Wind-Powered Freighters Herald New Era

Prompted by the global trend toward reduction of environmental impact of ocean liners a Norwegian engineer has designed a cargo ship that is powered by wind and gas, dubbed the VindskipTM.

The concept highlight introduced by Mr Terje Lade, managing director of the company Lade AS, is that the hull of the freighter serves as a wing sail.

On the high seas, the VindskipTM cargo ship would benefit from free-blowing wind making it very energy efficient. For low-wind passages, in order to maneuver the ship on the open sea while also maintaining a constant speed, it is equipped with an environmentally friendly and cost-effective propulsion machinery running on liquefied natural gas (LNG).

With the combination of wind and liquefied natural gas as an alternative fuel to heavy fuel oil, the fuel consumption is estimated to be only 60 percent of a reference ship on average.

Carbone dioxide emissions are reduced by 80 percent, according to calculations by the Norwegian company.

In order to calculate the optimal sailing route, researchers from Fraunhofer Center for Maritime Logistics and Services CML, a division of Fraunhofer Institute for Material Flow and Logistics IML, have developed a customized weather routing module for VindskipTM.

Considering meteorological data the software for the new ship type uses a navigation algorithm to calculate a route with the optimum angle to the wind for maximum effect of the design.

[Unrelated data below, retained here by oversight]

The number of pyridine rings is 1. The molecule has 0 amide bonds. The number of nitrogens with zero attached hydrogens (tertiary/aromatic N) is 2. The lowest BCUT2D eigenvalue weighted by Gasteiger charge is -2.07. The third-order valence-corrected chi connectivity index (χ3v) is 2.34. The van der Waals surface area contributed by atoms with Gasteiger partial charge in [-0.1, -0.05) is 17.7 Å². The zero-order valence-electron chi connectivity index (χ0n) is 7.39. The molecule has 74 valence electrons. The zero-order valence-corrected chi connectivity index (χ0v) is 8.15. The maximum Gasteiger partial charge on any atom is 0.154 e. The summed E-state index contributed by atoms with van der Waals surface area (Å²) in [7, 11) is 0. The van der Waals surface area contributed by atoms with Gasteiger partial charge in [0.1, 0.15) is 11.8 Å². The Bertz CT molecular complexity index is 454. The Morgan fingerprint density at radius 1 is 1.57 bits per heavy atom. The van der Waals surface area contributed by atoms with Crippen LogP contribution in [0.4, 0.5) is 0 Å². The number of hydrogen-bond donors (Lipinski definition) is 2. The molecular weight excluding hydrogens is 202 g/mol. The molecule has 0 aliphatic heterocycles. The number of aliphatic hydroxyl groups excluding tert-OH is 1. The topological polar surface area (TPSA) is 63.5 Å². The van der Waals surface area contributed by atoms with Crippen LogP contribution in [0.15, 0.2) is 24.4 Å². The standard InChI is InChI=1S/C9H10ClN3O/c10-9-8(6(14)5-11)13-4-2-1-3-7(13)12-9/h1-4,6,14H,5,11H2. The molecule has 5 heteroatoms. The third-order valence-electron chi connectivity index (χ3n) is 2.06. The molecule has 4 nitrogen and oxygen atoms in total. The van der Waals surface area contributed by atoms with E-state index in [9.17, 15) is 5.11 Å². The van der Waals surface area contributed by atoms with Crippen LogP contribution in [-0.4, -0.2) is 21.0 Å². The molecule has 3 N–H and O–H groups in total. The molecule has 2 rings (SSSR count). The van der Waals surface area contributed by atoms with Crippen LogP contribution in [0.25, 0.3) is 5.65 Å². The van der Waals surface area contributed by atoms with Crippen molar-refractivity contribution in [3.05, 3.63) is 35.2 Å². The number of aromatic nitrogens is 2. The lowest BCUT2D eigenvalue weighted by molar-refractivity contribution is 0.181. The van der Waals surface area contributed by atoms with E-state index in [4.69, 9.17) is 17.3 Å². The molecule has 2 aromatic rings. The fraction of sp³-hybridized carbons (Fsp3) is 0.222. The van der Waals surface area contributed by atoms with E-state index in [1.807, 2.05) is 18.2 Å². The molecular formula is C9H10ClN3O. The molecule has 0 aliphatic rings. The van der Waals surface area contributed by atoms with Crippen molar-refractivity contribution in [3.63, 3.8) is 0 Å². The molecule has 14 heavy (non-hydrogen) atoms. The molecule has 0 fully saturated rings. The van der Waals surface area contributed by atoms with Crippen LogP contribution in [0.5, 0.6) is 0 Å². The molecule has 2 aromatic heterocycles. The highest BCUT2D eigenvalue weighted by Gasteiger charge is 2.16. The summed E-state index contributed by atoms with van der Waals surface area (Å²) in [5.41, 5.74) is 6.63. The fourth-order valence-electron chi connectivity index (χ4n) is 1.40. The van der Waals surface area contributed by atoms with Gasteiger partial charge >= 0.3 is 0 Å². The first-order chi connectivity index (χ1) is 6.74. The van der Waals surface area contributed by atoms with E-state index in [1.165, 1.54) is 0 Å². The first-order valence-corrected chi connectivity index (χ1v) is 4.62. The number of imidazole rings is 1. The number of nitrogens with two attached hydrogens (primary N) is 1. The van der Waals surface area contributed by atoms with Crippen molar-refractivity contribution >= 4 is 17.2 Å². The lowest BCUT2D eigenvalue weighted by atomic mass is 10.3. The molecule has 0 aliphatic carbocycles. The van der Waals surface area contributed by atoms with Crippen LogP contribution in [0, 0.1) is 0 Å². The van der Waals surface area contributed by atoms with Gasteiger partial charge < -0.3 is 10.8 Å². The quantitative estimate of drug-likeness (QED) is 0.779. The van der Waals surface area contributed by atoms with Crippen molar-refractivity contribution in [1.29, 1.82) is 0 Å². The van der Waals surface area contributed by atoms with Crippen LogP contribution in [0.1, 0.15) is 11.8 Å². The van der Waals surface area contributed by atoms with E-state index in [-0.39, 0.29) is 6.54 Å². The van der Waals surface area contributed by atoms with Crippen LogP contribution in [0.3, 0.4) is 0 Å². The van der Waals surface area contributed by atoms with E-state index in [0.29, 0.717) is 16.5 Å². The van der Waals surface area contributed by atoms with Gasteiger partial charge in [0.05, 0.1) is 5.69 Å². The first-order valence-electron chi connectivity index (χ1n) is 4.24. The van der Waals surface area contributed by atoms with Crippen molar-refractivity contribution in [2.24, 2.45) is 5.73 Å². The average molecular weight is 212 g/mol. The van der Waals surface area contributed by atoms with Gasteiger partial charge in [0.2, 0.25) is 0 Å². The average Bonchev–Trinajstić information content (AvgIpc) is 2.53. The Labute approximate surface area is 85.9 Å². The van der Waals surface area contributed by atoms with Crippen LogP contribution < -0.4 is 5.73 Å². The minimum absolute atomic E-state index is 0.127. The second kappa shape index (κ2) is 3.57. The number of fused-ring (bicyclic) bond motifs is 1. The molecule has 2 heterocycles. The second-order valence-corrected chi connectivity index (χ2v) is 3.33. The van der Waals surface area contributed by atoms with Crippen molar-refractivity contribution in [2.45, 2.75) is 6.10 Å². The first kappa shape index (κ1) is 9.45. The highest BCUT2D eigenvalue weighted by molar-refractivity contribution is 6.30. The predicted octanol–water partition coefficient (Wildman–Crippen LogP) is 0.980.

“With our weather routing module the best route can be calculated in order to consume as little fuel as possible. As a result costs are reduced. After all, bunker expenses account for the largest part of the total costs in the shipping industry,” says Laura Walther, researcher at CML in Hamburg.

For the complex calculations, the researcher and her team apply numerous parameters, such as aero- and hydrodynamic data as well as weather forecasts from the meteorological services, such as wind speed and wave height.

At angles close to headwind the wind generates a force in the ship’s direction that enable the ship to be pulled forward. Since the hull is shaped like a symmetrical air foil, the oblique wind on the opposite side – leeward – has to travel a longer distance. This causes a vacuum at the windward side that pulls the ship forward,” explains VindskipTM patent-holder Lade.

This makes the freighter move at speeds of up to 18 to 19 knots, hence just as fast as conventionally powered ships.

As explained, due to its very low fuel consumption, Vindskip™ can utilize liquefied natural gas (LNG) as fuel and still be capable – in the worst case – of 70 days of steaming between bunkering.

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